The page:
Despite the practicalities Peter mentions, the portrait orientation of the modular device did feel slightly odd to us. We would have preferred a more discreet form factor. Having said that, the screen is much easier to read in horizontal orientation, and most importantly, the tracker does not get in the way of any exercises.
Will Atlas remain a wrist based tracker, or are there plans to expand the product so that it monitors different parts of the body?
Yes, in fact many users today use the Wristband on different parts of the body! The new Learning feature in Atlas Wristband enables users to teach their Atlas basically anything.
What upcoming improvements to the app can we look forward to? Are there any plans to add for example a calendar feature (weeks, months, etc timeline)?
Yes, many of the features you listed, and more, will first be released on our upcoming web dashboard! I bet you’ll be impressed with the analysis and metric graphs that are coming soon.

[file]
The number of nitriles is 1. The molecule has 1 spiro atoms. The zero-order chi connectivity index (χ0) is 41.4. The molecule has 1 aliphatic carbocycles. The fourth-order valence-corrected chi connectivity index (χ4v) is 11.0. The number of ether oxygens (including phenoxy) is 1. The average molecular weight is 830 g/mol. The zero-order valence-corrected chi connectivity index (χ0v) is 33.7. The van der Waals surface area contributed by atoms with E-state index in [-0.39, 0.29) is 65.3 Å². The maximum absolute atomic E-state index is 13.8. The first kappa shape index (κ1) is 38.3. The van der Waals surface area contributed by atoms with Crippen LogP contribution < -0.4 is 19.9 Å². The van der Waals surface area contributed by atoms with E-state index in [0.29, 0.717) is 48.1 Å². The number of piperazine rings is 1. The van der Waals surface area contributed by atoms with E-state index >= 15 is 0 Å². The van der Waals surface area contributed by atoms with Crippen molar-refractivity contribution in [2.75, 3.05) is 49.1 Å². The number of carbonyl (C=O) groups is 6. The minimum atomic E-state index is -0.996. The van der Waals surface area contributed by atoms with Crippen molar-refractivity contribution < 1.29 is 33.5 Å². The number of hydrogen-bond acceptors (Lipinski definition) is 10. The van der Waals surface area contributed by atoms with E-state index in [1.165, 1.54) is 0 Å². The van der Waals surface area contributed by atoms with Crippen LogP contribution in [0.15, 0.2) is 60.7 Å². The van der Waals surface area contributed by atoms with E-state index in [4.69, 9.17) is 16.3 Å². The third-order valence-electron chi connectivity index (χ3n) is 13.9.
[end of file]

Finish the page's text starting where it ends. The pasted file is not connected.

What (and when) can we expect to see in Atlas Wristband 3?
Anything else you would like to convey to our readers?
The most important experience is Atlas learning where you can teach Atlas nearly every repetitious motion you want! This creates a fully personalized experience where you can track basically everything you do to get in shape.
The Atlas Wristband is definitely a compelling idea. An activity tracker that monitors all your movement in 3D and automatically logs exercises and repetitions, essentially taking away all the hassle of manually logging your gym workout sessions. There is certainly a market and a place for such a device.
Atlas Wristband 2